Paolo Amoroso's Journal


I'm going back to Linux after nine years of ChromeOS.

In 2015 I had been using Linux for a couple of decades. Exasperated by the frequent maintenance issues, that year I migrated to ChromeOS. I was living in the browser anyway and ChromeOS seemed like a stable alternative, so I switched. Linux system updates often broke the Nvidia drivers or X11 and dumped me to the text console with no clue what to do. At some point I even stopped performing updates.

Almost a decade later, something changed and made me want to leave ChromeOS for Linux. This post records the motivations for the switch, lists my requirements, and describes the hardware and software setup I came up with for my new Linux system.


ChromeOS served me well. It fulfilled my needs, nearly eliminated maintenance, and made upgrading to new devices as simple as signing into an account.

However, in all these years Linux has come a long way in features and usability. Getting a Raspberry Pi 400 gave me a glimpse at how much Linux improved.

These are not the only reasons for migrating though.

Google is considering for ChromeOS a feature similar to Windows Recall. Which is a deal breaker.

Although Google may implement the feature in a thoughtful way, it bothers me not just in itself but for the trend it hints at. I'm not interested in the wave of new AI features the market is pressuring tech companies to deliver.

Another motivation for moving to Linux is a consequence of how my use of ChromeOS changed.

Although I always relied on cloud applications, for the past few years I've been running more Linux programs under the Crostini Linux container of ChromeOS, such as emulators and specialized tools. And I've been increasingly bumping into subtle limitations of the Crostini environment like GUI rendering and keyboard issues, missing features, and minor incompatibilities here and there.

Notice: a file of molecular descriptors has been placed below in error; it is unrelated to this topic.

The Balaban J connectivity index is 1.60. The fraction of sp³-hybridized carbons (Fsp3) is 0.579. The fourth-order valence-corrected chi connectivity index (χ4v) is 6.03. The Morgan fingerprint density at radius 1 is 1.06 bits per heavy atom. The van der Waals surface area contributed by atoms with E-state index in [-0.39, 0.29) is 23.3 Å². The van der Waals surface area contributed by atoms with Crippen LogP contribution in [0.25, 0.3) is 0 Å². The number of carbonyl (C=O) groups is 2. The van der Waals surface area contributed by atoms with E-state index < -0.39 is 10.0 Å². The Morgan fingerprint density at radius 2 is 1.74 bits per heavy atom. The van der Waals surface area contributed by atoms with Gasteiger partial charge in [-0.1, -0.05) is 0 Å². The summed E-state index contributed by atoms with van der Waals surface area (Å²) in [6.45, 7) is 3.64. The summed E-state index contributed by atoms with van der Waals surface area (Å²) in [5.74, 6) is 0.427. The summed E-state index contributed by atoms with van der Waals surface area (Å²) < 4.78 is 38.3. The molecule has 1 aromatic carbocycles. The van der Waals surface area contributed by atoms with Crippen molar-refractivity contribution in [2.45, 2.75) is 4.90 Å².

The solution is to move to a full, native Linux system.

The requirements

My experience with Chrome and Crostini on ChromeOS shaped the requirements for the new Linux system.


My ChromeOS daily drivers have been Chromeboxes, the latest of which an ASUS Chromebox 3 since 2018. The device has an 8th gen Intel Core i7 processor, an Intel graphics chip, 16 GB RAM, 256 GB of storage, and 1 G Ethernet.

With their compact size and easy access to all ports at desk level, Chromeboxes made me fall in love with the mini PC form factor. The new machine must be a mini PC too.

The performance of the ASUS Chromebox 3 matches well my needs based on a mix of web apps and Linux software. The most graphically demanding programs I run are astronomy applications like Celestia and Stellarium or tools like basic video editors. The graphics chip of the ASUS Chromebox 3 makes them run well with no noticeable lag or stutter.

My typical workload consists of a dozen Chrome tabs plus one or two Linux programs. This computing mix usually fills half a dozen GB of RAM out of 16 GB. The local files take up about 160 GB of the available 256 GB storage.

I'm not a gamer and don't need a gaming rig. I don't plan to do machine learning either. However, I want extra room in the specs to accommodate some growth in my computing needs.

An updated Intel Core i7 processor and double the current RAM and storage seem adequate. The hardware should have good Linux compatibility, which doesn't mesh well with Nvidia chips. I don't need all that horsepower anyway as an Intel graphics chip is perfectly adequate.


Again, my ChromeOS experience guided also my software requirements. I don't run servers and typically use web applications and Linux programs, so most Linux distros would do. However, I have a few extra requirements for a better setup and maintenance experience.